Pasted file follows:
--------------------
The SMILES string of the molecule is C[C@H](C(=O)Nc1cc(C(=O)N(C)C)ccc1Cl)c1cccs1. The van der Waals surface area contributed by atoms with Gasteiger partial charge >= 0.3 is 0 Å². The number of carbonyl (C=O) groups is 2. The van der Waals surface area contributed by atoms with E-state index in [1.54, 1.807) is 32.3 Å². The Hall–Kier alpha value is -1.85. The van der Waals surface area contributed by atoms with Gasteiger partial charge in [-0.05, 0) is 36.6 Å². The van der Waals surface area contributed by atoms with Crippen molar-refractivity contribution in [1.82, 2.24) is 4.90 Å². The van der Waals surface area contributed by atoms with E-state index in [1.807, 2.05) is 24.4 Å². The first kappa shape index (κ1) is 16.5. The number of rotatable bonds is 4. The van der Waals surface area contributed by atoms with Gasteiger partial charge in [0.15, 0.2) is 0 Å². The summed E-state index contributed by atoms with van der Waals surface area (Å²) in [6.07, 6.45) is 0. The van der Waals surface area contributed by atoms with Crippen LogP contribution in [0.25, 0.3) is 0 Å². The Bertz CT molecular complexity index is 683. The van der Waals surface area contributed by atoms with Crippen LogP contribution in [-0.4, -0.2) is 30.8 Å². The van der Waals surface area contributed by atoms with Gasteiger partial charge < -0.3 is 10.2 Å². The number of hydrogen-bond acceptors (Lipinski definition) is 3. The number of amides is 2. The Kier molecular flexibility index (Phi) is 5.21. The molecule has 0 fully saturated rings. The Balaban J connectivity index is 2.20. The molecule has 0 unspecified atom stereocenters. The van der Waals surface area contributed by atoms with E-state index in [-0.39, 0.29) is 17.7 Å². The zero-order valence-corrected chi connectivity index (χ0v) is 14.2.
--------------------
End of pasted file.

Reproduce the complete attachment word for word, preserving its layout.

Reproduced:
The SMILES string of the molecule is C[C@H](C(=O)Nc1cc(C(=O)N(C)C)ccc1Cl)c1cccs1. The van der Waals surface area contributed by atoms with Gasteiger partial charge >= 0.3 is 0 Å². The number of carbonyl (C=O) groups is 2. The van der Waals surface area contributed by atoms with E-state index in [1.54, 1.807) is 32.3 Å². The Hall–Kier alpha value is -1.85. The van der Waals surface area contributed by atoms with Gasteiger partial charge in [-0.05, 0) is 36.6 Å². The van der Waals surface area contributed by atoms with Crippen molar-refractivity contribution in [1.82, 2.24) is 4.90 Å². The van der Waals surface area contributed by atoms with E-state index in [1.807, 2.05) is 24.4 Å². The first kappa shape index (κ1) is 16.5. The number of rotatable bonds is 4. The van der Waals surface area contributed by atoms with Gasteiger partial charge in [0.15, 0.2) is 0 Å². The summed E-state index contributed by atoms with van der Waals surface area (Å²) in [6.07, 6.45) is 0. The van der Waals surface area contributed by atoms with Crippen LogP contribution in [0.25, 0.3) is 0 Å². The Bertz CT molecular complexity index is 683. The van der Waals surface area contributed by atoms with Crippen LogP contribution in [-0.4, -0.2) is 30.8 Å². The van der Waals surface area contributed by atoms with Gasteiger partial charge < -0.3 is 10.2 Å². The number of hydrogen-bond acceptors (Lipinski definition) is 3. The number of amides is 2. The Kier molecular flexibility index (Phi) is 5.21. The molecule has 0 fully saturated rings. The Balaban J connectivity index is 2.20. The molecule has 0 unspecified atom stereocenters. The van der Waals surface area contributed by atoms with E-state index in [-0.39, 0.29) is 17.7 Å². The zero-order valence-corrected chi connectivity index (χ0v) is 14.2.